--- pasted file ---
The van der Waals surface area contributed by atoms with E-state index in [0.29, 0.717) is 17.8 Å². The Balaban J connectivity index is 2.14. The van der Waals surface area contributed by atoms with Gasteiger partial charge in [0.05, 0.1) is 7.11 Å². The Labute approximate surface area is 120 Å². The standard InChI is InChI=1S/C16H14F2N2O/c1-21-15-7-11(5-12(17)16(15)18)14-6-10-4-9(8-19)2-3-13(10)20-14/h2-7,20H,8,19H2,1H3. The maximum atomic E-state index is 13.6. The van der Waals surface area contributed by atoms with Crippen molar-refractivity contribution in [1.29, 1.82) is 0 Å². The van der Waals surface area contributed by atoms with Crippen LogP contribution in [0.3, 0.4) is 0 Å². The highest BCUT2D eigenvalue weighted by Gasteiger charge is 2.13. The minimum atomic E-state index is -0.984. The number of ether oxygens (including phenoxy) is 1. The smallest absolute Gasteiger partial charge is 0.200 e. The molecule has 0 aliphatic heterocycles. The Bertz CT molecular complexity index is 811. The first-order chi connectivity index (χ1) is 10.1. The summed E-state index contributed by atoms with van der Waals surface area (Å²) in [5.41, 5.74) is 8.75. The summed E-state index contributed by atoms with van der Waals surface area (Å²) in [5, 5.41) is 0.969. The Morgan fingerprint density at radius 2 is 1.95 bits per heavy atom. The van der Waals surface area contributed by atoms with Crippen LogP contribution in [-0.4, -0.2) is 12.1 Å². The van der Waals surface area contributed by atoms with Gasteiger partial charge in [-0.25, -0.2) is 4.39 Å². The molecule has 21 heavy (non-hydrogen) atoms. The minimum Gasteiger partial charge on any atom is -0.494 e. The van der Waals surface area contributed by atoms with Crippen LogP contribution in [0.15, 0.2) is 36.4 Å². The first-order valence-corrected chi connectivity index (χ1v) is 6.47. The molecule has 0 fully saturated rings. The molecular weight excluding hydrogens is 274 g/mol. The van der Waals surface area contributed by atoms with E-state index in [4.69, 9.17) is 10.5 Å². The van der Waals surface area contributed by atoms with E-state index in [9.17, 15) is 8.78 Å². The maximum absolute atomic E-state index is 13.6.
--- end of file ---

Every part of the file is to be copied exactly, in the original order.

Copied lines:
The van der Waals surface area contributed by atoms with E-state index in [0.29, 0.717) is 17.8 Å². The Balaban J connectivity index is 2.14. The van der Waals surface area contributed by atoms with Gasteiger partial charge in [0.05, 0.1) is 7.11 Å². The Labute approximate surface area is 120 Å². The standard InChI is InChI=1S/C16H14F2N2O/c1-21-15-7-11(5-12(17)16(15)18)14-6-10-4-9(8-19)2-3-13(10)20-14/h2-7,20H,8,19H2,1H3. The maximum atomic E-state index is 13.6. The van der Waals surface area contributed by atoms with Crippen molar-refractivity contribution in [1.29, 1.82) is 0 Å². The van der Waals surface area contributed by atoms with Crippen LogP contribution in [0.3, 0.4) is 0 Å². The highest BCUT2D eigenvalue weighted by Gasteiger charge is 2.13. The minimum atomic E-state index is -0.984. The number of ether oxygens (including phenoxy) is 1. The smallest absolute Gasteiger partial charge is 0.200 e. The molecule has 0 aliphatic heterocycles. The Bertz CT molecular complexity index is 811. The first-order chi connectivity index (χ1) is 10.1. The summed E-state index contributed by atoms with van der Waals surface area (Å²) in [5.41, 5.74) is 8.75. The summed E-state index contributed by atoms with van der Waals surface area (Å²) in [5, 5.41) is 0.969. The Morgan fingerprint density at radius 2 is 1.95 bits per heavy atom. The van der Waals surface area contributed by atoms with Crippen LogP contribution in [-0.4, -0.2) is 12.1 Å². The van der Waals surface area contributed by atoms with Gasteiger partial charge in [-0.25, -0.2) is 4.39 Å². The molecule has 21 heavy (non-hydrogen) atoms. The minimum Gasteiger partial charge on any atom is -0.494 e. The van der Waals surface area contributed by atoms with Crippen LogP contribution in [0.15, 0.2) is 36.4 Å². The first-order valence-corrected chi connectivity index (χ1v) is 6.47. The molecule has 0 fully saturated rings. The molecular weight excluding hydrogens is 274 g/mol. The van der Waals surface area contributed by atoms with E-state index in [4.69, 9.17) is 10.5 Å². The van der Waals surface area contributed by atoms with E-state index in [9.17, 15) is 8.78 Å². The maximum absolute atomic E-state index is 13.6.